Faculty of Arts

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This unit entry is for students who completed this unit in 2016 only. For students planning to study the unit, please refer to the unit indexes in the the current edition of the Handbook. If you have any queries contact the managing faculty for your course or area of study.

Monash University

6 points, SCA Band 1, 0.125 EFTSL

Undergraduate - Unit

Refer to the specific census and withdrawal dates for the semester(s) in which this unit is offered.



Organisational Unit

Sir Zelman Cowen School of Music


Dr Adrian McNeil



  • Second semester 2016 (Day)


This unit focuses on the traditional improvisational musical practices of South Asia, which have been systematically developed across a range of genres over centuries. The rich and clearly formulated processes that underpin these practices are selectively explored and analysed in theory and practice to show both how they work in their cultural contexts and how they can provide a foundational platform for developing generic improvisational skills.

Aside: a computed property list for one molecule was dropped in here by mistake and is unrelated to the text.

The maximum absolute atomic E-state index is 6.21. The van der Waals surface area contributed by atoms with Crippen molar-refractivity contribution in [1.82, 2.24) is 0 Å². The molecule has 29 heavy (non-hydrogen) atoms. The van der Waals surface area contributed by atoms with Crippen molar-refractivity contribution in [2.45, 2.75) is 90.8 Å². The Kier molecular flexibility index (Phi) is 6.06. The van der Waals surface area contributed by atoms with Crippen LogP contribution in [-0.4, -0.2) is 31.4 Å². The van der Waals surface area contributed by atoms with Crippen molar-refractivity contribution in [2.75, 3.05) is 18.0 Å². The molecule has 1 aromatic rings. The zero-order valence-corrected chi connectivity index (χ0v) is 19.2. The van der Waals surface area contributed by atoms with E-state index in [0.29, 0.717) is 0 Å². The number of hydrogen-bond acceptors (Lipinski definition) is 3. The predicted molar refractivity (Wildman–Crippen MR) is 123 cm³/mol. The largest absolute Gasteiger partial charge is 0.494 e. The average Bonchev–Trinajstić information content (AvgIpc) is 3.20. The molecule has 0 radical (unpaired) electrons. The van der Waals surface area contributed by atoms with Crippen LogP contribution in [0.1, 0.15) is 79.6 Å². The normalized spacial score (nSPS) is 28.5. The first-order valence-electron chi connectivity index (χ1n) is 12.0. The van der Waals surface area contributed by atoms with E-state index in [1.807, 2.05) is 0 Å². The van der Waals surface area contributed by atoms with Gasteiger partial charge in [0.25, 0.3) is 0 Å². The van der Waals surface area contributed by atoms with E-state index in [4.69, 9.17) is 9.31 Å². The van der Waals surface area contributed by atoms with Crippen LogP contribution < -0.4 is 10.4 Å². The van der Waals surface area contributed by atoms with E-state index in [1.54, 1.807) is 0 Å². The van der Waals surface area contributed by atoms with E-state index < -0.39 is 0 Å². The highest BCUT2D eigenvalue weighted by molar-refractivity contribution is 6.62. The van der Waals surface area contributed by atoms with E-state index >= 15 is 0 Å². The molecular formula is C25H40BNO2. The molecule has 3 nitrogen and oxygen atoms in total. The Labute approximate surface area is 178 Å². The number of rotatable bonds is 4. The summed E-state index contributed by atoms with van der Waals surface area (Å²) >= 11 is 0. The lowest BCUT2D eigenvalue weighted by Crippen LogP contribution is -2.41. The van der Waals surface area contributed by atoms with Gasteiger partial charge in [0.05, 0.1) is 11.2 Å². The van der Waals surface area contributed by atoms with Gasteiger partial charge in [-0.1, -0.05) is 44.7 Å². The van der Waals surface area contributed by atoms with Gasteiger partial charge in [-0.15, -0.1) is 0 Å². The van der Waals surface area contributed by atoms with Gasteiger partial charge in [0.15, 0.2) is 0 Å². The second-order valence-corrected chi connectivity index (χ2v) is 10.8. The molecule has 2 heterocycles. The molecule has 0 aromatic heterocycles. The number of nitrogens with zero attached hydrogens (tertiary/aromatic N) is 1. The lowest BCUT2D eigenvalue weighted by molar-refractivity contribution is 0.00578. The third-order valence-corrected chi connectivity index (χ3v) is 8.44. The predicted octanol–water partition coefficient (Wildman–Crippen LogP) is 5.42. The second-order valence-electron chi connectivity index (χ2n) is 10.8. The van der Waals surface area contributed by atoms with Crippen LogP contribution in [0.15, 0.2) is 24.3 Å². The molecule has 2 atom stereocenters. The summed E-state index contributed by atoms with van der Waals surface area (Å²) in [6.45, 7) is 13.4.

Upon completion of this unit, students are able to:

  1. Comprehend and articulate some of the fundamental musical elements of the region and the cultural foundations and practices that sustain them.
  2. Develop advanced generic skills in melodic and rhythmic improvisation applicable to a wide range of musical contexts.
  3. Demonstrate an understanding of the diverse ways in which improvisatory practices are thought about and practised in Hindustani and Carnatic musical traditions.


Within semester assessment: 100%

Workload requirements

Minimum total expected workload to achieve the learning outcomes for this unit is 144 hours per semester typically comprising a mixture of scheduled learning activities and independent study. A unit requires on average three/four hours of scheduled activities per week. Scheduled activities may include a combination of teacher directed learning, peer directed learning and online engagement.

See also Unit timetable information

Chief examiner(s)

This unit applies to the following area(s) of study


Twelve credit points of second-year Arts units.